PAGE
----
Through it all, Chittenden stayed connected to his wartime experiences. He and many of his fellow North China Marines would meet periodically for reunions. And after he left Sears, Chittenden felt compelled to share his memories. “No one had ever told anything about us,” he says. “I felt that somebody ought to write something and put our story in history.” His book, a detailed and fascinating account of his service career and the experience of being a prisoner of war, was published in 1995.
Back in Japan
The trip to Japan in October was filled with poignant moments. On the first day, the group visited Yokohama War Cemetery, where there is a memorial to the prisoners of war who died. The nine POWs were invited to enter the crypt, which contained a mass urn holding the ashes of over 300 falled troops. Confined to a wheelchair, Chittenden wasn’t able to enter, but he sat outside and saluted the deceased.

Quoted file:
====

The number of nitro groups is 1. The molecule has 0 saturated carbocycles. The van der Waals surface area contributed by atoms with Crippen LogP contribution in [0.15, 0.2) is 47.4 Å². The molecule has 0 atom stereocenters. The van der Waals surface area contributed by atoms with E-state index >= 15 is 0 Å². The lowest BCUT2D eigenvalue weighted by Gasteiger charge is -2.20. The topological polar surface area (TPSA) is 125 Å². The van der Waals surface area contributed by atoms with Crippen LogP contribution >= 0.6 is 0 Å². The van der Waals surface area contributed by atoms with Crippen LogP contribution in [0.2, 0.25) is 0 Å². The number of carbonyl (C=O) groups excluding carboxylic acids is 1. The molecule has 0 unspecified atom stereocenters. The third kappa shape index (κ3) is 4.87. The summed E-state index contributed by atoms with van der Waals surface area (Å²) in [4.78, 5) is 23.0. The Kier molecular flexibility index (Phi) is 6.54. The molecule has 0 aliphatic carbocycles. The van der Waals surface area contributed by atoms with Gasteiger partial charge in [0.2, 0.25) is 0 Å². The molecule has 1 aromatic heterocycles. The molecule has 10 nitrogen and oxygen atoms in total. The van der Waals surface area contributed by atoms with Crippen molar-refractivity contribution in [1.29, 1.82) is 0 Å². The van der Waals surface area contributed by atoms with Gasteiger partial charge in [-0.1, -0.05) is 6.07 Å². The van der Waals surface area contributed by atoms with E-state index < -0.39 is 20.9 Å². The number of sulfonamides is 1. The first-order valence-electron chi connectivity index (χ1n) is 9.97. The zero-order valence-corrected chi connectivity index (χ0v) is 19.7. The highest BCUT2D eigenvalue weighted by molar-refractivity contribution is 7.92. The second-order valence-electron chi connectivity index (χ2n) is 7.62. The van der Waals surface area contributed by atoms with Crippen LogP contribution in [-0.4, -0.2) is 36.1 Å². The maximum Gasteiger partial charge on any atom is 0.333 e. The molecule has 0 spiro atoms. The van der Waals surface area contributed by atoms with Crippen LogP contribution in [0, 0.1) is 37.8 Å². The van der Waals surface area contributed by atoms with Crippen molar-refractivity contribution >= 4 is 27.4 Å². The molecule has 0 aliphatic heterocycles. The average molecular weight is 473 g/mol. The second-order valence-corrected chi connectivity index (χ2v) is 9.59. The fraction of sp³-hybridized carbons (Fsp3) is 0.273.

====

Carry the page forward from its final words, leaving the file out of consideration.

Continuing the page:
They also made a stop in Kawasaki at the steel mill where Chittenden worked for two years. Inside the mill, he came across a sketch of the prison camp. Chittenden noticed something amiss. In the sketch, the camp was set up for 160 prisoners, but there were actually 250 men there at the time. Chittenden brought a copy of the sketch back to Wheaton, where he plans to correct it and mail it back.
The experience offered Chittenden some closure on the most difficult chapter of his life. Still, some things continue to nag at him. Perhaps the biggest is the regret he carries that he never had the opportunity to defend his country in battle.
“When I think of what fellows did that could contribute to the war effort, we were never able to do that. And that has always bothered me,” he explains. “I say this for myself and I think for every other man that was with me. We would all have rather taken our chances of coming through the war in combat than as prisoners of the Japanese.”